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Recession causes and cures

Original post made by stephen levy, University South, on Apr 15, 2009

We usually identify and measure recessions by (1) the amount of job losses, (2) the reduction in the national production of goods and services (a decline in real gross domestic product, and (3) the result of these first two events: a sharp rise in unemployment rates. A recession is a prolonged period of economic downturn.

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Comments (4)

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Posted by Hal Plotkin
a resident of Midtown
on Apr 16, 2009 at 11:50 am

Hal Plotkin is a registered user.

I'm delighted to see this blog, Steve. I've learned so much from you over the years, it is a delight to see you writing here. Thank you.

Here is my question about the recession/depression.

The most troubling analysis I've read recently indicates that the real problem with the AIG bailout (not the phony diversion over bonuses), is that the federal government has stepped in and promised to pay the holders of AIG's credit default swaps 100 percent, in full, when loans go bad. Those instruments are held mostly by big banks and hedge funds, as you know. But to collect this money the banks and hedge funds have to push their borrowers into default. Thus, they have no real incentive to modify loans or work with borrowers. Instead, (as the WSJ reported yesterday) many are actually raising interest rates and such, in what looks like a clear effort to create the failures that will let them cash in their government backed credit default swaps at 100 percent, with no haircuts.

I've seen several columns that say this is why we can expect not a slow recovery but instead a continuing and perhaps even accelerating wave of bankruptcies and foreclosures in the year ahead. For example, see this link: Web Link -- cited on Joel Kotkin's New Geography blog.

What do you make of this argument/theory? Has our federal government inadvertently set up a dynamic that will protect the holders of credit default swaps at the expense of our larger economy? Or is this just a fringe effect that won't have much impact on our overall economy? I'd be very curious to know what you think...

Thanks again,


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Posted by stephen levy
a resident of University South
on Apr 16, 2009 at 4:24 pm

stephen levy is a registered user.

Hi Hal,

Thanks for the kind words. I just wrote a long answer, hit submit and watched it disappear into the ether. I forgot to do it offline so have no copy.

I will try and recreate the answer to your good question but now it may be Saturday until I can get to it again.


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Posted by stephen levy
a resident of University South
on Apr 17, 2009 at 2:07 pm

stephen levy is a registered user.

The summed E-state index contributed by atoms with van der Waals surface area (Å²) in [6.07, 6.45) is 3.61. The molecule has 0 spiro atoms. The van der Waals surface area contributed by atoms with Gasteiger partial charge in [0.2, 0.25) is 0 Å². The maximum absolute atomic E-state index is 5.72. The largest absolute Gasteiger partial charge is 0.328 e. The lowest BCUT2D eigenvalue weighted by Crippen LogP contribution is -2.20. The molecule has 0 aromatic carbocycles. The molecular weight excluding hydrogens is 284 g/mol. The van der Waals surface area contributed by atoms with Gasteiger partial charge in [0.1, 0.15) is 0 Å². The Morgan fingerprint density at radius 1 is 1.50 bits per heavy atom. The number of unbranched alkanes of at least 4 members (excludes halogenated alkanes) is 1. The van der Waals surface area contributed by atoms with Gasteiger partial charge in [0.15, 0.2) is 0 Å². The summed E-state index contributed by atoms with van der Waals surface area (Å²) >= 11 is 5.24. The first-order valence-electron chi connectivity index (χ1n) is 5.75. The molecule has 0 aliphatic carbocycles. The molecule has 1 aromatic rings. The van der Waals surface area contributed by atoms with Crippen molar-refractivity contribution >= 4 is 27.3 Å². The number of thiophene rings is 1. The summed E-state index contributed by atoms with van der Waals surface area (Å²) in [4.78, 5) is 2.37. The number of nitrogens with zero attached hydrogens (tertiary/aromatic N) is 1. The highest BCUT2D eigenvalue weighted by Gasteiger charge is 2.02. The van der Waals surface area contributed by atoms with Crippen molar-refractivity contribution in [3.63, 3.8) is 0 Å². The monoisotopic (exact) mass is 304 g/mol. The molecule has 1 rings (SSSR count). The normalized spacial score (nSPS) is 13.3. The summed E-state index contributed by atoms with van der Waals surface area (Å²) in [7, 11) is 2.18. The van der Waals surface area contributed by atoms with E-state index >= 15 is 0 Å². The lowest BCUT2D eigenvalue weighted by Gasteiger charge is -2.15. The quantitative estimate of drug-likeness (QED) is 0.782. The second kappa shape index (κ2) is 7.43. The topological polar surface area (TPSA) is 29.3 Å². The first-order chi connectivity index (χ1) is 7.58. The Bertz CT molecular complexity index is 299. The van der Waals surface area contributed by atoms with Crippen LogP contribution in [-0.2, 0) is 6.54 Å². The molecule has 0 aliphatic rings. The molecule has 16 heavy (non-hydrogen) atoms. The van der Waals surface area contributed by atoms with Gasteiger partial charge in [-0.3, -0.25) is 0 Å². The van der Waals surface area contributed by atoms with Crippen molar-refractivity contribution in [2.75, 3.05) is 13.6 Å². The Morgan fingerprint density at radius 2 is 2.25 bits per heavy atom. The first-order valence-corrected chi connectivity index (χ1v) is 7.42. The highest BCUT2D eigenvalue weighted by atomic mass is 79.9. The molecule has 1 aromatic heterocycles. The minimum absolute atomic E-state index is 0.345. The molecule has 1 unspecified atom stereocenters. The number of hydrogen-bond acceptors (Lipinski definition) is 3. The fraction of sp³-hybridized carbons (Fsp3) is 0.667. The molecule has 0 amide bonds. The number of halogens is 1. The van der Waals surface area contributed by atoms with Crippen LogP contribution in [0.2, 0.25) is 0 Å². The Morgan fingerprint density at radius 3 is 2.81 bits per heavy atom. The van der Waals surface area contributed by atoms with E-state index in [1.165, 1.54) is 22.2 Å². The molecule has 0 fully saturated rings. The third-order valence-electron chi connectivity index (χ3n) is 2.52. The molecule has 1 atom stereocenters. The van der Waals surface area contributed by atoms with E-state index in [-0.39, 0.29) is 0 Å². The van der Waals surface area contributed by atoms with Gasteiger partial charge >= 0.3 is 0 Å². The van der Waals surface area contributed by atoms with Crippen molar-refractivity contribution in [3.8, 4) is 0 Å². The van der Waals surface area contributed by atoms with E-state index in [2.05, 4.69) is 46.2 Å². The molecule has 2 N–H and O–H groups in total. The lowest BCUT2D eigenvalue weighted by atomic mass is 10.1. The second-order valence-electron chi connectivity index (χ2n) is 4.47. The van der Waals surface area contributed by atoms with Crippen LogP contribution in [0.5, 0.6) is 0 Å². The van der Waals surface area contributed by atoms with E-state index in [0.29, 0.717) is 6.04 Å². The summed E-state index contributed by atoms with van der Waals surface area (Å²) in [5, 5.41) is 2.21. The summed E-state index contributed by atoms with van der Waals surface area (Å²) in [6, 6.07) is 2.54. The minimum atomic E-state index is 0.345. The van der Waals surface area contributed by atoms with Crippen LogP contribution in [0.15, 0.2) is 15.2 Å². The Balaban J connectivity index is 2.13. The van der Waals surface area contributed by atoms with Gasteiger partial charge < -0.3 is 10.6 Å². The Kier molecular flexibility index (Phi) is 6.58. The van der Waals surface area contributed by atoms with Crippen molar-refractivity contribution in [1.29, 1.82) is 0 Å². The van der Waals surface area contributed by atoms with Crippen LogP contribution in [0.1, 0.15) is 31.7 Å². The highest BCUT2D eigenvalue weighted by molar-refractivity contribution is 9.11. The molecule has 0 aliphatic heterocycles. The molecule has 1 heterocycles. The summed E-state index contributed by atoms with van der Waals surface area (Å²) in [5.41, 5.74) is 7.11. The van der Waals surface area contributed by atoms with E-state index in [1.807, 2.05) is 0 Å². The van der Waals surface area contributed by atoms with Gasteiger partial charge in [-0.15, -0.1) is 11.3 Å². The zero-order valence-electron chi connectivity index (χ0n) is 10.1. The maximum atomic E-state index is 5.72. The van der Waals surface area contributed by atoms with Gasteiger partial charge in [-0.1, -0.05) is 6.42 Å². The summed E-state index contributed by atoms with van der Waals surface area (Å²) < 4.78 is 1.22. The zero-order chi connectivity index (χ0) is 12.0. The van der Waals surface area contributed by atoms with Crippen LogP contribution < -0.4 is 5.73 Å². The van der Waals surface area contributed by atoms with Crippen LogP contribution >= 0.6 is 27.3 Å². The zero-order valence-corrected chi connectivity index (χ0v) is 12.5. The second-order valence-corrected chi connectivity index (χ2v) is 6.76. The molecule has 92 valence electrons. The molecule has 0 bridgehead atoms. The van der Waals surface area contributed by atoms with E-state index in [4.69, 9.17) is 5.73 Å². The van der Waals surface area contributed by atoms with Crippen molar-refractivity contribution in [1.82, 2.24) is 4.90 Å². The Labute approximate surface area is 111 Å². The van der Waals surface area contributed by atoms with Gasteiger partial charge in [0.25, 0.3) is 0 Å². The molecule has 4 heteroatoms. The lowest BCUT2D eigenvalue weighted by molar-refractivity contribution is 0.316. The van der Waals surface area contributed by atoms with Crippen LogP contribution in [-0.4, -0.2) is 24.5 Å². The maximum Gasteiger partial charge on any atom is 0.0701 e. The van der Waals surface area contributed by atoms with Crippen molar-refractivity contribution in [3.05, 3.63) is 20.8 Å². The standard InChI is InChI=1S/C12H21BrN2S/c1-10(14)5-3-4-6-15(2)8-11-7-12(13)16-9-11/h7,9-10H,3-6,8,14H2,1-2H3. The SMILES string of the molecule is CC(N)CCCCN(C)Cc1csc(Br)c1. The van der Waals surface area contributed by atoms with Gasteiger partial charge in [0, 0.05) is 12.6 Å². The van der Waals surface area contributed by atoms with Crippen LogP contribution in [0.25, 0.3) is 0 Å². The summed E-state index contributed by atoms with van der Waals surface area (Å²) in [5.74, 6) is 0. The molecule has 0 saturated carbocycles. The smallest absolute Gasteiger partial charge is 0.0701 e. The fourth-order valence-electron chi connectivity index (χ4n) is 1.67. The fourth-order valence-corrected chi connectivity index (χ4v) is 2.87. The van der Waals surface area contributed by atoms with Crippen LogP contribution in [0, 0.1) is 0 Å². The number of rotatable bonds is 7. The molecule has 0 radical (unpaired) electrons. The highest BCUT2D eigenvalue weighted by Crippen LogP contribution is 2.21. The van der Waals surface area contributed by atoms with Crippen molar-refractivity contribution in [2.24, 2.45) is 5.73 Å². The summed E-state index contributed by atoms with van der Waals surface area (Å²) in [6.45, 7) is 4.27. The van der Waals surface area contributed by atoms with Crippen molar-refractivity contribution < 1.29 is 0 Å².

I am not an expert in all of the technical aspects of CDS or the AIG bailout.

To me what is going on goes under the heading of “pick your poison”.

My take is that the administrations (Bush and Obama) made a conscious decision to aid AIG knowing that the money would go partly to large banks and other investors. They certainly knew that the support for AIG would stop investors from having to negotiate with AIG regarding loss sharing—the inadvertent dynamic you mention.

But they believed that a bankruptcy for AIG or substantial losses to the CDS holders would pose more risk to the world’s financial system. That is what President Obama has said consistently. This is part of the administration’s broader theme that it is necessary to help Wall Street in order to help Main Street, meaning the broader economy. So they are helping the CDS holders not at the expense of the economy but in order to help the economy recover.

The administration is caught with difficult choices. They are trying to walk through the rain drops in the sense of stabilizing the financial system without taking over too many firms. This leads to some incentive structures that seem like they are rewarding “undeserving” institutions in order to help the economy.

They are making the same kind of decision in setting up the incentive system to encourage private investors to buy so-called toxic assets from banks. The investors get most of the rewards while taxpayers bear most of the risk. This will probably lead investors to bid “too high” for some bank assets but this may be the only way to get banks to sell the assets and clear space for more lending.

I think this approach along with the stimulus package and the housing initiatives have a good chance of working. But if we don’t see progress by mid-summer my instinct is that the president will be true to his word and we will see Plan B.

The best antidote for families and the financial sector is an effective economic recovery and growth plan.

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Posted by Peanut Gallery
a resident of Old Palo Alto
on Apr 18, 2009 at 10:34 am

Peanut Gallery is a registered user.

"amount of job loss" or "number of job losses," but not "amount of job losses." That and the confusion between the use of less and fewer ...

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